Year of the Sunflower Update

One walk past my yard this time of year and you would definitely know that

I love daylilies!

To this gardener, a daylily just says “summer is here!”

When the heat of August arrives and most daylilies have finished strutting their summer beauty in Midwest gardens, another flower is poised to shout the news heralding “Summer’s not over just yet!”

The sunflower!

Sunflowers are charming – they make me smile. So, why do I rarely plant them in my gardens? Squirrels will occasionally steal some seed absconded from the birdfeeders and bury them willy-nilly in the yard, so I do get the occasional volunteer.

I am thankful my hubby surprised me earlier this summer with several packages of sunflower seeds, paving the way for 2021 to be the Year of the Sunflower at my house. At the end of that post I wrote:

We have a HUGE bunny population this year, so I won’t be surprised if my smattering of sunflower seedlings become their next snack. However, I hope they will save me at least a few to provide late summer splendor and autumnal color. I’ll keep you posted. 

Cindie Winquist, in the “Year of the Sunflower”

So, here I am again, keeping you posted.

I planted those gifted seeds a little later than I should have, but faithfully watered. Heavy spring rains threatened to drown them, and the heat and drought conditions that followed seemed to bring them to their demise. After nearly three weeks, they finally poked their little green heads above the earth! Then, seemingly overnight, those little seedlings made their way skyward. Even the forgetful gardener’s failure to keep them consistently watered didn’t seem to deter their growth.

One fateful night last week, as predicted, the resident bunnies decided they would make a smorgasbord out of the young sunflowers. Even though we had surrounded the raised beds with a plastic grid of garden fencing, they managed to find their way into the midnight buffet line in one of two raised beds of sunflowers.

They filled their bunny bellies and left one solitary sunflower and a few stalks standing.

The garden crashers came back the following night and polished off the remaining bits for dessert. You might notice in the photo below how the bunny leaned in on the fencing to finish it off.

They came back for dessert the next night

Thankfully, you can also see in the background of the photo above one raised bed of sunflowers they have not yet marauded.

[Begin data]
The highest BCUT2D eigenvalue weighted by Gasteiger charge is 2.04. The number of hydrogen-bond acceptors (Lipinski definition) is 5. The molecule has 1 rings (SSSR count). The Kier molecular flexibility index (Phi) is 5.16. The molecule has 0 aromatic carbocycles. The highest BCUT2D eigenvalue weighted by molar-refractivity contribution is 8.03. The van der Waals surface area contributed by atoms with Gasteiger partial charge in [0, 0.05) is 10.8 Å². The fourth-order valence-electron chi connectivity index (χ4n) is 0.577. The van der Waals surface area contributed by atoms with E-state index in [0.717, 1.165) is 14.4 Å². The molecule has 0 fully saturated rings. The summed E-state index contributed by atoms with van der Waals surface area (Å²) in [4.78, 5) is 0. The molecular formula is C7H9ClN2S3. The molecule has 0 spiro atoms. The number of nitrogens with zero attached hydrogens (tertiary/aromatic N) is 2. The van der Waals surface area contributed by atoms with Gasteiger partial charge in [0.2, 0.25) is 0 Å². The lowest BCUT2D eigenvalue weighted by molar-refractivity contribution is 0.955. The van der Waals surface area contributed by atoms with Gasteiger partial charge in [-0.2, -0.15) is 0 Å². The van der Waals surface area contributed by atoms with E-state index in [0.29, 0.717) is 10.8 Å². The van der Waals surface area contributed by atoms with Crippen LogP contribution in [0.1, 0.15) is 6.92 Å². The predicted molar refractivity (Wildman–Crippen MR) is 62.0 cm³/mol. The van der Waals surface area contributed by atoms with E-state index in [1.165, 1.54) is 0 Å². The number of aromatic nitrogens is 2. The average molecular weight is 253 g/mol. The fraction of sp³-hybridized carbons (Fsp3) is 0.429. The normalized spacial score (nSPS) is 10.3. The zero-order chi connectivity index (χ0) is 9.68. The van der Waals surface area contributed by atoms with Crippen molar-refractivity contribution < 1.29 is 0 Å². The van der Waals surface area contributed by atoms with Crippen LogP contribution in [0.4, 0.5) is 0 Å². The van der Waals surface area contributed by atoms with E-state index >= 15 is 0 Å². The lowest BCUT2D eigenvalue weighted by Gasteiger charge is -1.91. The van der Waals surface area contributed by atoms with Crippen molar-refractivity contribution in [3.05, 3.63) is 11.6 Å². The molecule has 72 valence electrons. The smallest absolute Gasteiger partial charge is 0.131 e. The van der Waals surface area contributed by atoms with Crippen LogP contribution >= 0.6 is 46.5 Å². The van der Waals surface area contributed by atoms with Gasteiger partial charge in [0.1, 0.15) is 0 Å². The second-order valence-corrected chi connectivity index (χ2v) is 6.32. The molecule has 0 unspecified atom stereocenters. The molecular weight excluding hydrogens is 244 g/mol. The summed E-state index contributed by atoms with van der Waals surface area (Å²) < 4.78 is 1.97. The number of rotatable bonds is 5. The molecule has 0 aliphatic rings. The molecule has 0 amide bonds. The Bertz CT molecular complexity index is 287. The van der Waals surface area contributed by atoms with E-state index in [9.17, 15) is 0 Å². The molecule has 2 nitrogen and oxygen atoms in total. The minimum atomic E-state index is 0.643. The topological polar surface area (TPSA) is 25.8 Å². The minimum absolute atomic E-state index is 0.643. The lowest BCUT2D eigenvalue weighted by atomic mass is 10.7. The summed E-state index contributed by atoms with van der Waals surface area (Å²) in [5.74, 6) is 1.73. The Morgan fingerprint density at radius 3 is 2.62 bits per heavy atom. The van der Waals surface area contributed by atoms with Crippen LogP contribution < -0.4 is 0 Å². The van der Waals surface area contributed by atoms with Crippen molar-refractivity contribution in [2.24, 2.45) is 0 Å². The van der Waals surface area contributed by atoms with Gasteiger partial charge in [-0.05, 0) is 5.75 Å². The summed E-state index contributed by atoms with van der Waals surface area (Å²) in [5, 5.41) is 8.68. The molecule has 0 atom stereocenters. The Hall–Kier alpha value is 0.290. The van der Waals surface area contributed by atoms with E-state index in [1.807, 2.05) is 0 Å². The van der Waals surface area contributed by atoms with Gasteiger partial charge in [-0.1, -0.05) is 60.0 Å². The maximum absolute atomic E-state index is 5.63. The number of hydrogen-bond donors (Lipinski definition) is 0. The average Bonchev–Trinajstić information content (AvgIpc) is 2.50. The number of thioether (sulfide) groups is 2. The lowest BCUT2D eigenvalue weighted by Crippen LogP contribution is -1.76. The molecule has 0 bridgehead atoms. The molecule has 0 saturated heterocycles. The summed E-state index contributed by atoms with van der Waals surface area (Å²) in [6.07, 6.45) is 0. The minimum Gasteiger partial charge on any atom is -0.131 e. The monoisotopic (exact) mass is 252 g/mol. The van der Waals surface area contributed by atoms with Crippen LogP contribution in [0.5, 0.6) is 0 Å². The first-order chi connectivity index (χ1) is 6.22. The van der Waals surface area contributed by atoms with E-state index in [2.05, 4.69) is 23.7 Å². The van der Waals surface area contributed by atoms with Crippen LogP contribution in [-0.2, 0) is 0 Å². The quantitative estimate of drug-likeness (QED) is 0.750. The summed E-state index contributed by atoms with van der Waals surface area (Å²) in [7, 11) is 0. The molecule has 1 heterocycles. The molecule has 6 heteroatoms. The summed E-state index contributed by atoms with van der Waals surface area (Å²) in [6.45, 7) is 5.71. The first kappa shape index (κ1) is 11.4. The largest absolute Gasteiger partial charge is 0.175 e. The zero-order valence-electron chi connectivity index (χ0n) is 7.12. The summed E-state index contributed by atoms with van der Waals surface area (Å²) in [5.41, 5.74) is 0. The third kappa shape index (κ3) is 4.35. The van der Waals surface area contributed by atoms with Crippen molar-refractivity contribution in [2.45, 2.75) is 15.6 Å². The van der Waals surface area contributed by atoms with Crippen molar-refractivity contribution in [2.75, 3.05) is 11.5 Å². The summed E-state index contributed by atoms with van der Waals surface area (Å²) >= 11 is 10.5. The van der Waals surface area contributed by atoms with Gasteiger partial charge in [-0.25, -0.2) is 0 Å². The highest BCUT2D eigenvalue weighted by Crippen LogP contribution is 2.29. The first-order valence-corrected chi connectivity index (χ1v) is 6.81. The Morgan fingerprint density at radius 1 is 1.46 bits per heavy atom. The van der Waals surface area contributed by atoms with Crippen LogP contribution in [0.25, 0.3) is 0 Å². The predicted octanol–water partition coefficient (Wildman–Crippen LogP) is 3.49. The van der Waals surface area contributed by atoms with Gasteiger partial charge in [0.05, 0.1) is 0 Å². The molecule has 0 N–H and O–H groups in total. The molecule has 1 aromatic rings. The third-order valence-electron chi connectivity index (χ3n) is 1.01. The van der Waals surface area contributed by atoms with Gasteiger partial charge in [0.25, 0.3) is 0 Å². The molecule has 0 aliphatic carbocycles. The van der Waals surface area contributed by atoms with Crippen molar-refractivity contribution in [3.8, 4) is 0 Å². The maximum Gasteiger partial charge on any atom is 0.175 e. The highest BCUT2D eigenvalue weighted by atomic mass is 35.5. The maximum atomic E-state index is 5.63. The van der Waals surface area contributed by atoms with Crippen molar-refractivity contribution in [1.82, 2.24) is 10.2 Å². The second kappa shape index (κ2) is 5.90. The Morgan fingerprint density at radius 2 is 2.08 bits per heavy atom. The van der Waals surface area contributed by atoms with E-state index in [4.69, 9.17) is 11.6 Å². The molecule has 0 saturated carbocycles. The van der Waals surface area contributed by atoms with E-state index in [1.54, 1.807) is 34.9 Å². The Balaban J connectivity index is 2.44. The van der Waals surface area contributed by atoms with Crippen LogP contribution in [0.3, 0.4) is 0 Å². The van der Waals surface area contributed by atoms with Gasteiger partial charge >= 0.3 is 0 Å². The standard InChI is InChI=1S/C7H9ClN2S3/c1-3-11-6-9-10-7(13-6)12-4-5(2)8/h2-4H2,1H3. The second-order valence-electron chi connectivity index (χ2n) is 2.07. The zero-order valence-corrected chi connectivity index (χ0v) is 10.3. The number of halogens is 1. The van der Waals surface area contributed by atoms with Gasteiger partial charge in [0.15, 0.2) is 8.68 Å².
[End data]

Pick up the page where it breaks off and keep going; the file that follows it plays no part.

Stay tuned…there’s still hope!

Year of the Sunflower

One day I came home from work to find a surprise of four packets of sunflower seeds on the kitchen table – two packets of dwarf variety (‘Sunspot’ and ‘Teddy Bear’) in sunny yellows, and two of the taller-than-me sort in the autumn colors I enjoy (‘Autumn Beauty’ and a “Fun Sunny Hybrid Mix”). My thoughtful husband had picked them out for me knowing I love the charm of sunflowers.

Sorry, forgot to take a photo BEFORE I carried the seed packets around in my garden apron.

You may find it hard to believe, but I don’t have much in the way of garden space to plant sunflowers. They are heavy-drinkers, so like to be watered a lot. I get rather negligent in that department once mosquitoes begin chasing me around the garden. Consequently, other than the squirrels who steal or scatter seed from our birdfeeders, I rarely plant sunflowers in my garden.

I did grow them in 2017 to add to a wedding bouquet for my friend Wendy.

Wendy’s bridal bouquet

One other year (2009, according to Facebook) we had a fabulous, show-stopping sunflower display in what I call my “driveway garden” – the plot of land where our driveway ends.

That over-crowded flowerbed now hosts many perennials, weeds. and rabbits, but I snuck in a few sunflower seeds here and there this year. I planted a few of the taller variety in the center of that bed and a few of the shorter variety on that garden’s edge, hoping that the bunnies won’t snack on them. I am also planting some of the dwarf varieties betwixt and between my bushes in the front yard in places where tulips and daffodils have finished their spring performance. A few more have been added to the now sunny (due to tree loss) bed of languishing hostas on the SE corner of the house – maybe the sunflowers will provide at least a little shade for the poor sun-burnt hostas. Last year I grew zinnias in two of our raised beds – this year, I hope those beds will be gracious hosts to sunflowers.

We have a HUGE bunny population this year, so I won’t be surprised if my smattering of sunflower seedlings become their next snack. However, I hope they will save me at least a few to provide late summer splendor and autumnal color. I’ll keep you posted. In the meanwhile, if you’d like to learn more about sunflowers, I think you’ll find this post to be amazing.

Every year, the National Garden Bureau, a non-profit organization promoting the pleasures of home gardening, selects one annual, one perennial, one …
2021: Year of the Sunflower